Napoleon’s Death: New Findings From His Autopsy

Author(s) : RIBON Arie
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The dispute regarding Napoleon's cause of death continues after 180 years because the practice of medicine was not scientific at that time.
When we analyze the doctors who treated Napoleon at different times before his death we should judge them fairly according to the standards of knowledge at that time. Nevertheless, the same treatment and medical care applied in the 21st century would cause a scandalous malpractice case against the doctors who might even stand accused of murder. It is my opinion that even for the year 1821, the doctors caring for Napoleon's last illnesses were guilty of poor judgement, lack of medical knowledge of that time and negligence.
One issue is the doctors' inability to diagnose pulmonary tuberculosis (TB). TB was a common, well-known, well-described disease enabling doctors to diagnose it. The French doctor, René Laënnec (1781-1826) ingeniously hypothesized that “puzzling varieties of lung lesions as diverse as tubercles, miliari lesions, caseous nodules and pleural effusions could represent different expressions of the same disease which he called tuberculosis on the basis of the similarity with potato tubercles.” By 1800 TB was proclaimed the most common disease and in 1815 Thomas Young (1773-1829) surmised that TB brought a premature death to one in four in the general population. Autopsies conducted in the chief Paris hospitals recorded TB as the cause of death in some 40% of cases. A physician from Provence, France, who practiced in Paris, Dr. Gaspar Laurent (1774-1816) gave pathological findings for TB in “Recherches sur La Phtisie Pulmonaire” published in 1810.
After the dismissal of the two British doctors, Barry O'Meara and John Stokoe, Dr. Francesco Antommarchi, a Corsican, was selected in 1819 by Napoleon's uncle, Cardinal Fesch, to be Napoleon's doctor. This was a poor choice since he was a young man of 30 who lacked professional experience and proved to be presumptuous, careless and frivolous. Not related but important is the fact that Dr. Antommarchi plagiarized a number of anatomical designed plates of Paolo Mascagni (1752-1815) in a work purporting to be his own. For this he faced court proceedings. He was an anatomist (a specialist in anatomy) and a pathologist (a specialist in the nature and causes of disease) and, no doubt lacked clinical experience. Napoleon himself must have sensed this since he refused to be treated by Dr. Antommarchi toward the end and called him “a blockhead, an ignoramus, a fop, a sneak.” No wonder because Dr. Antommarchi gave Napoleon a double dose of tartaric emetic (a very strong purge) after which the Emperor rolled on the floor in pain. He refused to take any medication prescribed by Dr. Antommarchi after this incident. Although Dr. Antommarchi remained as one of Napoleon's physicians, Dr. Arnott, a British physician of the 20th regiment, was called to attend to Napoleon. As he too was ignorant, Dr. Arnott diagnosed Napoleon as a hypochondriac with a mental illness being “more mental than physical and not serious.” All this just to ingratiate himself with the British governor Sir Hudson Lowe. Even when in April 1821 he saw blood in Napoleon's vomit, he did not consider this to be a serious illness.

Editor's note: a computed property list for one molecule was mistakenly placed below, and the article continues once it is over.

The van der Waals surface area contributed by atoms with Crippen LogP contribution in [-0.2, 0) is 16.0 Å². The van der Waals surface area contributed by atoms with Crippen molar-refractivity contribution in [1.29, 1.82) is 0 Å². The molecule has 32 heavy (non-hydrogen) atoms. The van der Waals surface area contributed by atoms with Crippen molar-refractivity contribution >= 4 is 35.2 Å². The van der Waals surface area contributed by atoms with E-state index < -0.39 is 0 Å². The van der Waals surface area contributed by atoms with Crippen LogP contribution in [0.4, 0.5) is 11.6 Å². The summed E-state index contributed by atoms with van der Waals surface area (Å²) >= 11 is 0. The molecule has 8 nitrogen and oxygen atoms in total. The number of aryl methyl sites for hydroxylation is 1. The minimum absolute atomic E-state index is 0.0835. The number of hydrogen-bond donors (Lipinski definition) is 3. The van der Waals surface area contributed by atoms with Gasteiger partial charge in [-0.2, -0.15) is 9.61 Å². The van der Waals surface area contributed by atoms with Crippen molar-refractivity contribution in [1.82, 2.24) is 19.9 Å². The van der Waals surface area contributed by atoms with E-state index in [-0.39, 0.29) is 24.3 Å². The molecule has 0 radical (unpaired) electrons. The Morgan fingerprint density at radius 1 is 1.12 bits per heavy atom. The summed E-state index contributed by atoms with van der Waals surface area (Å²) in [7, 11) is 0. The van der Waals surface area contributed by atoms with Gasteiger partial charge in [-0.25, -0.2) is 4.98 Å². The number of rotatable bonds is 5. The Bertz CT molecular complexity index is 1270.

Dr. Antommarchi’s Autopsy Report

The sac formed by the costal pleura (a membrane which lines the internal surface of the thorax or chest, and covers its viscera of the left side) contained a glass of fluid of a citrine color. A slight coat of coagulable lymph covered part of the surfaces of the costal and pulmonary pleura corresponding to the same side.
The left lung was slightly compressed by the effusion and adhered by numerous threads to the posterior and lateral parts of the chest, and to the pericardium (A membranous bag that surrounds the heart.) I carefully dissected it, and found the superior lobe covered with tuberculae (small tumors) and some small tuberculous excavations.
A slight coat of coagulable lymph covered part of the surfaces of the costal and pulmonary pleura corresponding to that side.
The sac of the costal pleura on the right side contained about two glasses of fluid of a citrine color.
The right lung was slightly compressed by effusion,… Many of the ganglions (knot or protuberance) of the bronchiae and of the mediastinum (a membrane occupying the middle of the thorax or chest and dividing its cavity into two parts) were rather enlarged, almost degenerated and in a state of suppuration.
Astonishingly, the five British doctors who signed the official autopsy report state “the lungs were quite sound…about three ounces of reddish fluid were contained in the left cavity (of the pulmonary pleura) and nearly eight ounces in the right.” Dr. Antommarchi refused to sign this one-page report.
It is difficult to understand how Dr. Antommarchi who having been Napoleon's last physician  could not relate the clinical signs of TB he had observed for nearly two years with his autopsy report in which he describes TB but does not diagnose it.